FEATURE

Soft ground

Soft ground was invented in the latter half of the eighteenth century as a means of reproducing the grainy qualities of chalk work. It was first used in England by Gainsborough and artists of the Norwich School.

TECHNIQUE

Soft ground

Soft ground was invented in the latter half of the eighteenth century as a means of reproducing the grainy qualities of chalk work. It was first used in England by Gainsborough and artists of the Norwich School.

Mixing hard ground with tallow, petroleum jelly, or lard makes soft ground. Because of the added grease the ground never hardens so lines, objects and textures can be easily impressed into it.

Soft ground is a great way into printmaking if you like textures and patterns, or want to recreate a pencil drawing effect. It can be used with other etching techniques on the same plate to achieve different layered effects.

more printmaking techniques

Aquatint

Fine resin dust is applied to the surface of the etching plate, then melted from underneath to melt and harden the dots of resin. When immersed in acid the plate ‘bites’ between the aquatint resin dots, creating a distribution of tiny holes on the plate which print as a tone.

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Carborundum

Abrasive carborundum grit (silicon carbide) is mixed with acrylic medium or glue and painted onto a flat surface, such as plastic or metal.

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Linocut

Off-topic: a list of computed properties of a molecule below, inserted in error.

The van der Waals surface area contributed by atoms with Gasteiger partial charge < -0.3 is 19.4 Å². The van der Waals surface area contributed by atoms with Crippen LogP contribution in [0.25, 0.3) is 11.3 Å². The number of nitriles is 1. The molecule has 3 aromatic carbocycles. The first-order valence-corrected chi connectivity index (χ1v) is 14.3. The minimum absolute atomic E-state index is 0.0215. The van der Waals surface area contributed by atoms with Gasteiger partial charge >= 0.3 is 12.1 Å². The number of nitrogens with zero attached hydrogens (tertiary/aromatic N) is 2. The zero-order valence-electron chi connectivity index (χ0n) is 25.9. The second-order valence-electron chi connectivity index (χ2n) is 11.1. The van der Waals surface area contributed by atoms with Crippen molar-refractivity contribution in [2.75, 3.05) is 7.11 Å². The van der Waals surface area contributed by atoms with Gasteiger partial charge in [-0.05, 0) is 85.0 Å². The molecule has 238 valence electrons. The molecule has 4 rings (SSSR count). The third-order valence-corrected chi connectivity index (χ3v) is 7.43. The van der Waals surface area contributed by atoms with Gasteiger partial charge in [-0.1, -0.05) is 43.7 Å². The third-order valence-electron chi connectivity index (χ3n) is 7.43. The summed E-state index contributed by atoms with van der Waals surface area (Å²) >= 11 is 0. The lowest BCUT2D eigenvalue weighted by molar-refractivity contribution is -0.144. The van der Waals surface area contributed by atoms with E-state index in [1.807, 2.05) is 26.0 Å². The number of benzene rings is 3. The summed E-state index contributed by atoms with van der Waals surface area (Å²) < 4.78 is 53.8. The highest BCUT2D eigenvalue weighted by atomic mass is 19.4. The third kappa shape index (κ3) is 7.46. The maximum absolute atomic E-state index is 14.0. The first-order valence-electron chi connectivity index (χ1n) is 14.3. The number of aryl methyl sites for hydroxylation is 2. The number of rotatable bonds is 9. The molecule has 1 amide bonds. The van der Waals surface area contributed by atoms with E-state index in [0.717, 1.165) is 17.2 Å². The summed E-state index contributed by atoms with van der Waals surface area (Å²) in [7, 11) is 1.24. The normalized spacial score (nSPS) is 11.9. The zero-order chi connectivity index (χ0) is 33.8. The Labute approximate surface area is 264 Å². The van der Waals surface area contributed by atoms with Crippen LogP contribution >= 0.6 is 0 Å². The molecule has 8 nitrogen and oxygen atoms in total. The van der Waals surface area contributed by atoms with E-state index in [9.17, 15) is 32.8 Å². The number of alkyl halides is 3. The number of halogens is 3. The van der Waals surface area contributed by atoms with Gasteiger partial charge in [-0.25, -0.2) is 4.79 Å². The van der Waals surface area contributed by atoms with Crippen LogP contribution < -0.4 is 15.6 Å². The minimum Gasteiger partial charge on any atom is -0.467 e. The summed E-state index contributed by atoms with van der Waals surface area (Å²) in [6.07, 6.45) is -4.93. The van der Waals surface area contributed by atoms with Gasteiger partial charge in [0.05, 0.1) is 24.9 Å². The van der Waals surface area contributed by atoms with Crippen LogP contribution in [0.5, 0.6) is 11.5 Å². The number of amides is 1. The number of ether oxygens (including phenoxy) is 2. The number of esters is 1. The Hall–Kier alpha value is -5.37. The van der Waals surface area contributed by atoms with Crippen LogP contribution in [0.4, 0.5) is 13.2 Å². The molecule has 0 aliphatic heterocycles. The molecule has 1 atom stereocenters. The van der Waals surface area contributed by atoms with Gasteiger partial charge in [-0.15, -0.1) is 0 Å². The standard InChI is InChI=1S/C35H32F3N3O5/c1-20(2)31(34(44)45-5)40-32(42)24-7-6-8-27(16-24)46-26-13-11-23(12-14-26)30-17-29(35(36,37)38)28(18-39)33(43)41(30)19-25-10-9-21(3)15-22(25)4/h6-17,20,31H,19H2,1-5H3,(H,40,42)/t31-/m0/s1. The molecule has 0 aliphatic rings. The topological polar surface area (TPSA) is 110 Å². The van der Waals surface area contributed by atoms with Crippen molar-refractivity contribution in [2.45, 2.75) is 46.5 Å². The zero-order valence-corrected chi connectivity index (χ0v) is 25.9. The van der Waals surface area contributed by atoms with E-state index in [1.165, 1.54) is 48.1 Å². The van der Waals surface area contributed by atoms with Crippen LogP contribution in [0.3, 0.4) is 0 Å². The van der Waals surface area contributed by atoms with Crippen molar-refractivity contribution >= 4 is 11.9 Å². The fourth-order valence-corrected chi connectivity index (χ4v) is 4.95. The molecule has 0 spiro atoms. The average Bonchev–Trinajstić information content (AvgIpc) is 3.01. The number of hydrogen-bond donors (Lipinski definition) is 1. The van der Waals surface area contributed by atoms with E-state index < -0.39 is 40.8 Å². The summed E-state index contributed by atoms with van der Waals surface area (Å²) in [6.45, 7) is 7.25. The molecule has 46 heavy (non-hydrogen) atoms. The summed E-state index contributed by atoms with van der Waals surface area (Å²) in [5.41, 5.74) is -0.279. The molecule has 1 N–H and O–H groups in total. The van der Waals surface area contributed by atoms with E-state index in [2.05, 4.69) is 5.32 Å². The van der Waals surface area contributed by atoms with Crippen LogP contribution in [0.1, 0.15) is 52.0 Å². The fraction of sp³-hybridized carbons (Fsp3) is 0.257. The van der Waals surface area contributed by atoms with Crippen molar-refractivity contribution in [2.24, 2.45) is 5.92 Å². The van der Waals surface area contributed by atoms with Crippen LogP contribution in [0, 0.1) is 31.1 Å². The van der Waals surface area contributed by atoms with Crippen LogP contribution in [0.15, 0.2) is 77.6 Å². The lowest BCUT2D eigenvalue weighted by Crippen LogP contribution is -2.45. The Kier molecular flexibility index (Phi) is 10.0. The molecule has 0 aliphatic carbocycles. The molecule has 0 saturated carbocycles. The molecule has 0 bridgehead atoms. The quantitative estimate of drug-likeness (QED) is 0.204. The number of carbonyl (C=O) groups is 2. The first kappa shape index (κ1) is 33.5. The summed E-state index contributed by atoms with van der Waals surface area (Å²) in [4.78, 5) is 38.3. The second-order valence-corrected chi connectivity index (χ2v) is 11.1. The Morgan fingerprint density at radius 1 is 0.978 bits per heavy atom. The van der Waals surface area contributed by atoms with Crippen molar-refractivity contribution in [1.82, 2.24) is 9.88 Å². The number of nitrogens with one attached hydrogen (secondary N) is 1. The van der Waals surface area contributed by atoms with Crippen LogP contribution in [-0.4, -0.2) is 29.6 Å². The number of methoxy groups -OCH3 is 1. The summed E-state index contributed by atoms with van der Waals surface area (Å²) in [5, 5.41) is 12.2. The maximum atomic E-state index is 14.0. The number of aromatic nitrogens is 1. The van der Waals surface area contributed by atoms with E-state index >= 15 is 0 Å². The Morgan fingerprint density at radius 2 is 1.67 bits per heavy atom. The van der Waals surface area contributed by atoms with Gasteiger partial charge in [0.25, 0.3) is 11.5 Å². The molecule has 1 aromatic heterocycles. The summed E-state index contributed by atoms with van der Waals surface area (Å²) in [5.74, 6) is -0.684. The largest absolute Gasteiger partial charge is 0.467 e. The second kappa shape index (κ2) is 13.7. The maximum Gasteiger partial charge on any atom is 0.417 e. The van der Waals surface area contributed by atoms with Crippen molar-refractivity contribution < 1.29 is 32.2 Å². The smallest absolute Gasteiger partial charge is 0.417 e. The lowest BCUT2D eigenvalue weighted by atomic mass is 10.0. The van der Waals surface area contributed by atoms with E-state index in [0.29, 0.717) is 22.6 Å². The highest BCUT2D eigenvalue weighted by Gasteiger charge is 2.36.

In this relief printing process, an image is carved or etched into a sheet of linoleum. Ink is applied to the lino using a roller; the cut-away areas do not pick up ink. Paper is placed down onto the image and either printed on a press or printed by hand.

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“I think all visual art is a metaphor”

Following a previous career as a forensic psychiatrist, James Anderson’s colourful carborundum and layered woodcuts convey the emotion of inner worlds. We discuss abstraction, inspiration and the hard work of practice with him.

Artist:
James Anderson

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“Revealing the unknown is always the thing I’m interested in”

SooMin Leong’s practice focuses on the transition from one place to another, both through literal journeys and the many stages that go into making her prints. Each is a story informed by the experience and impression of travelling. We interviewed her about her own journey into printmaking.

Artist:
SooMin Leong

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Woodcut

Knives, gouges and other tools are used to carve an image into a block of wood. Ink is applied using a roller; the cut away areas do not pick up ink as they are below the surface. Paper is placed on top and is printed with a press or by hand.

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